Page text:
VMware Inc. last week released the next major version of its desktop virtualization software, which emphasizes making application developers and testers more productive.
VMware Workstation 5, which allows users to build a library of virtual machines for Windows, Linux, NetWare and Solaris x86 that mimics production environments, was designed to provide greater flexibility to the growing number of enterprises developing and testing multitiered, browser-based applications.
The new Teams feature, for example, “allows you to set up multiple virtual machines—developer class—and connect them together so you have an entire multitiered configuration running on one physical machine,” said Srinivas Krishnamurti, senior product manager at VMware, in Palo Alto, Calif.
The feature allows developers to use one physical machine instead of four or five PCs when working on multitiered applications and to avoid having to use a shared lab where much time is lost configuring a multitiered infrastructure.
Once multiple VMs are configured, network segments that connect to the VMs can be established to reflect real-world deployments. Developers can change the bandwidth between any two VMs to see how the application behaves over different network connections.
“We control the network bandwidth—the rate at which packets move—and we simulate packet loss. You can set up firewalls in between virtual machines,” Krishnamurti said.
In addition, VMware Workstation 5 allows multiple VMs to use and share memory more efficiently.
One user working with the new Teams feature found that it saves hours of installation time for testing Windows Server 2003 software.
“We can now deploy a running Windows 2003 server fully configured in 15 to 20 minutes. Imaging it down with [Symantec Corp.s] Ghost would take us—between the rack mounting, power, IP address and so on—close to 6 hours for deployment,” said Alex Cruz, system administrator at Dean Health System, in Madison, Wis.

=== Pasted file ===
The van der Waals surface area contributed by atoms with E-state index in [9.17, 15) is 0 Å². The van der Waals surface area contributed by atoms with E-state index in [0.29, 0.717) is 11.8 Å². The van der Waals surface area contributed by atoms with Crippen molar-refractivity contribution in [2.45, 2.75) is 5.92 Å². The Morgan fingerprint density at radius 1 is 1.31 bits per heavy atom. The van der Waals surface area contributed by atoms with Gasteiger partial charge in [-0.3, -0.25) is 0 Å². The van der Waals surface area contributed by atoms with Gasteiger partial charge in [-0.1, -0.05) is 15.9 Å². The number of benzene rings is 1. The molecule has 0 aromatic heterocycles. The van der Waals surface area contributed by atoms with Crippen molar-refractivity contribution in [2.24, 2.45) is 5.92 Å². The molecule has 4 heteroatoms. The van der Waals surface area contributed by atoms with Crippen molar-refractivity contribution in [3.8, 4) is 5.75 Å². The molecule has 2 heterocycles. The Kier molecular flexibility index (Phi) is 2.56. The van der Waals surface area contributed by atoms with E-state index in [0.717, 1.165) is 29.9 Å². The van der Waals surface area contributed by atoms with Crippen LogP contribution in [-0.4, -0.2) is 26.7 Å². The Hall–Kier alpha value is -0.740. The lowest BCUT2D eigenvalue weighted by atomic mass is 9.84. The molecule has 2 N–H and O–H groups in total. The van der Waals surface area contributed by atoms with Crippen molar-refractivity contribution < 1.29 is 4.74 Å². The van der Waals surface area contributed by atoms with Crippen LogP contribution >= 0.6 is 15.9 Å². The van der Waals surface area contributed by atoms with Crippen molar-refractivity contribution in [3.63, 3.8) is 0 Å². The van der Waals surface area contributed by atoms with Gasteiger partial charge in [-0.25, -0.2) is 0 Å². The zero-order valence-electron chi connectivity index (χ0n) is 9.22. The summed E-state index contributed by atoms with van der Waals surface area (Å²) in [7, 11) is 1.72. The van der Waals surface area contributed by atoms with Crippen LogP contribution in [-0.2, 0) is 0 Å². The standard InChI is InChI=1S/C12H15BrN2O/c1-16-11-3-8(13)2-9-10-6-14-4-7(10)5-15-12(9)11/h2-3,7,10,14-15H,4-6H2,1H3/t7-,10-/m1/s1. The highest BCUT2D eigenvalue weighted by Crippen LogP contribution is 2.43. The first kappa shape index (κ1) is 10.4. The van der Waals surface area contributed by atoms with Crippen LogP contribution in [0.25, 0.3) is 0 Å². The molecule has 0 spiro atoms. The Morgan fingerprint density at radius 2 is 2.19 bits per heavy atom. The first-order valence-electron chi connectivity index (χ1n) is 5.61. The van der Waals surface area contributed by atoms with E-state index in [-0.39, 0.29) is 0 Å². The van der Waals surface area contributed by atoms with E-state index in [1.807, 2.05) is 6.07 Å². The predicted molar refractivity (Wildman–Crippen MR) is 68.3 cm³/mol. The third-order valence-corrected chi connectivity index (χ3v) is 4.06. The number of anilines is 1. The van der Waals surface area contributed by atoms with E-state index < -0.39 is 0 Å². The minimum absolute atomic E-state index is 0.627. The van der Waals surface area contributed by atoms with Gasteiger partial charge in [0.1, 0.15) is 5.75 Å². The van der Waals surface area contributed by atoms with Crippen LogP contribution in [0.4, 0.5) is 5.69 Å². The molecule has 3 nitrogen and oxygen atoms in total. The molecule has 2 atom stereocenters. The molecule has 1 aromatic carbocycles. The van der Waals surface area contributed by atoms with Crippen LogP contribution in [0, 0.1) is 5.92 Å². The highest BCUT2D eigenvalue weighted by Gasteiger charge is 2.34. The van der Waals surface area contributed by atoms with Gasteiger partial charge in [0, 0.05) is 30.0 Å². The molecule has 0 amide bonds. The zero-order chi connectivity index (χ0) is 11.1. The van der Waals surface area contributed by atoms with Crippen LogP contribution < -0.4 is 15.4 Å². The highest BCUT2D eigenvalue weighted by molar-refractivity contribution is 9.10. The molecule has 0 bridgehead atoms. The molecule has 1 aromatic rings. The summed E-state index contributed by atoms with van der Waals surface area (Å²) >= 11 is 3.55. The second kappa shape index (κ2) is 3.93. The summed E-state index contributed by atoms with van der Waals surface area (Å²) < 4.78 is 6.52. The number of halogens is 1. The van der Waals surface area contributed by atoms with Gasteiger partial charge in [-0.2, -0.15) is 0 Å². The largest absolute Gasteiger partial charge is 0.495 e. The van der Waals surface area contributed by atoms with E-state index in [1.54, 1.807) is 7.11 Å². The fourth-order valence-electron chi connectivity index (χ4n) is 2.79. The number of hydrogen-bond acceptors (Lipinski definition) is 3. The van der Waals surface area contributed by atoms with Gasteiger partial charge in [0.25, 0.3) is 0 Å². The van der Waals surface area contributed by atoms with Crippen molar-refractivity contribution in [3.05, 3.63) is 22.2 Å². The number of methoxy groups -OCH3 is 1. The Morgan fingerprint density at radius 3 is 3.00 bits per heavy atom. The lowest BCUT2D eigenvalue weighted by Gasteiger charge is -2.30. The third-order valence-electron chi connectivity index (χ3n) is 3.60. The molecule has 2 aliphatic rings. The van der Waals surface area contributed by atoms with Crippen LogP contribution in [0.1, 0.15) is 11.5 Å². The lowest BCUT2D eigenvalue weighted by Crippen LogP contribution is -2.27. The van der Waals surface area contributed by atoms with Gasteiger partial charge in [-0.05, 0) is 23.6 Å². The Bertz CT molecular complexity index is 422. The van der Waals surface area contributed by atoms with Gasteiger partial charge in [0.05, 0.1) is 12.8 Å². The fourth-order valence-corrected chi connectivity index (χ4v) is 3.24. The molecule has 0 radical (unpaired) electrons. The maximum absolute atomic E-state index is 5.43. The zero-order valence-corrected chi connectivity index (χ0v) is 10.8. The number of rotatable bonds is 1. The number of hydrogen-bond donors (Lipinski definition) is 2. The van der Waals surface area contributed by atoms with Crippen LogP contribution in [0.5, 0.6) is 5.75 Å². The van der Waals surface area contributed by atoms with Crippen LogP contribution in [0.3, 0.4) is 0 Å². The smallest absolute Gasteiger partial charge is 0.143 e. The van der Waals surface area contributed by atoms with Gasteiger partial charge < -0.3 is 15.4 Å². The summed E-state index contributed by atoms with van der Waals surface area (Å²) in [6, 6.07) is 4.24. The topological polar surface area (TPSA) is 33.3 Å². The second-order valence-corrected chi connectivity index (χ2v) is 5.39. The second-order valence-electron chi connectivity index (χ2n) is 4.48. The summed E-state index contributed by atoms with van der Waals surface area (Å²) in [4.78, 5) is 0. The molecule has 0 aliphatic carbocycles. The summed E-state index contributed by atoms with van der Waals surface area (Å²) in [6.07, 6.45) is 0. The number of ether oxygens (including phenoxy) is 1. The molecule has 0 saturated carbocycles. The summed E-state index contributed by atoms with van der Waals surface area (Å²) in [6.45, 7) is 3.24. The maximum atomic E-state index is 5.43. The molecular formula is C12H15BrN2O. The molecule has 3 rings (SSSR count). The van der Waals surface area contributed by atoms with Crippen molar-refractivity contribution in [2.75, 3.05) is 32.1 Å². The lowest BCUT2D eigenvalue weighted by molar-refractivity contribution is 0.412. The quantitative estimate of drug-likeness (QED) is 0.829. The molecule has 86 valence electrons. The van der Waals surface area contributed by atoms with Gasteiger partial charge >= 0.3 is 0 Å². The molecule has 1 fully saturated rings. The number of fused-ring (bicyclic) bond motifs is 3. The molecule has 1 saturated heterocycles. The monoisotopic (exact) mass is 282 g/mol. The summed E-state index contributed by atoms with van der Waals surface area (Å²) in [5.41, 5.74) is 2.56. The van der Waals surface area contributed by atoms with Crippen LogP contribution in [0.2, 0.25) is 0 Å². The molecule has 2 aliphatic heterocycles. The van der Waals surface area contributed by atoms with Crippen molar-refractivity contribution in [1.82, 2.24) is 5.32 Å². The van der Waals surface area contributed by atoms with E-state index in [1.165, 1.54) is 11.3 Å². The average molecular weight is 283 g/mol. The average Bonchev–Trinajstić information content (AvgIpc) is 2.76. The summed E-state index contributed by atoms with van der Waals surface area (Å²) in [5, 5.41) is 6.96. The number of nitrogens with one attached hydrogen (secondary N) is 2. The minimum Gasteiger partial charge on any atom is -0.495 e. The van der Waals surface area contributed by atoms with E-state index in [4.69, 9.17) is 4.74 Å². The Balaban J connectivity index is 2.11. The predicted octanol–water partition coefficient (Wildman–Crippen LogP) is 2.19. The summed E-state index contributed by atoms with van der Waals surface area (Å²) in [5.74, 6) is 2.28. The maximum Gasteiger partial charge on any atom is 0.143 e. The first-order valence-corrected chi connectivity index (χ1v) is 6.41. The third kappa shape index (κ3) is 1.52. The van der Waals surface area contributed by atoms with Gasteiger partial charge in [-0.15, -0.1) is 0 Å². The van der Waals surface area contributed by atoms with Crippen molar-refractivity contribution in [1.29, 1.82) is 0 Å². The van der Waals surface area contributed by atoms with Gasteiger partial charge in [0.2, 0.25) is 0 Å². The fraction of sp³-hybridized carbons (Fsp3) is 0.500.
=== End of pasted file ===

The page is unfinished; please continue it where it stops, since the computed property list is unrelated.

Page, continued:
Also new is the products multiple-snapshots feature, which lets developers and quality assurance testers take multiple snapshots of the state of their machine at any point in time and then easily revert to another state with a single mouse click.
VMware Workstation 5, which provides full support for 64-bit hosts, includes a new Clones feature that reduces the amount of disk space required by each VM to enable team collaboration.
“It makes it easier for testers and developers to share virtual machines, working off one copy in a central location that multiple people can use at the same time,” Krishnamurti said.
VMware Workstation 5 is available now for Windows and Linux.
VMware Workstation 5 makes developers and testers more productive with:
- Teams Connect multiple VMs with configurable network segments to simulate and test multitier apps on one developer workstation
- Multiple snapshots Users can revert to any snapshot taken at different points in time with a single mouse click
- Clones Any VM can be marked as a template to let multiple users share its base installation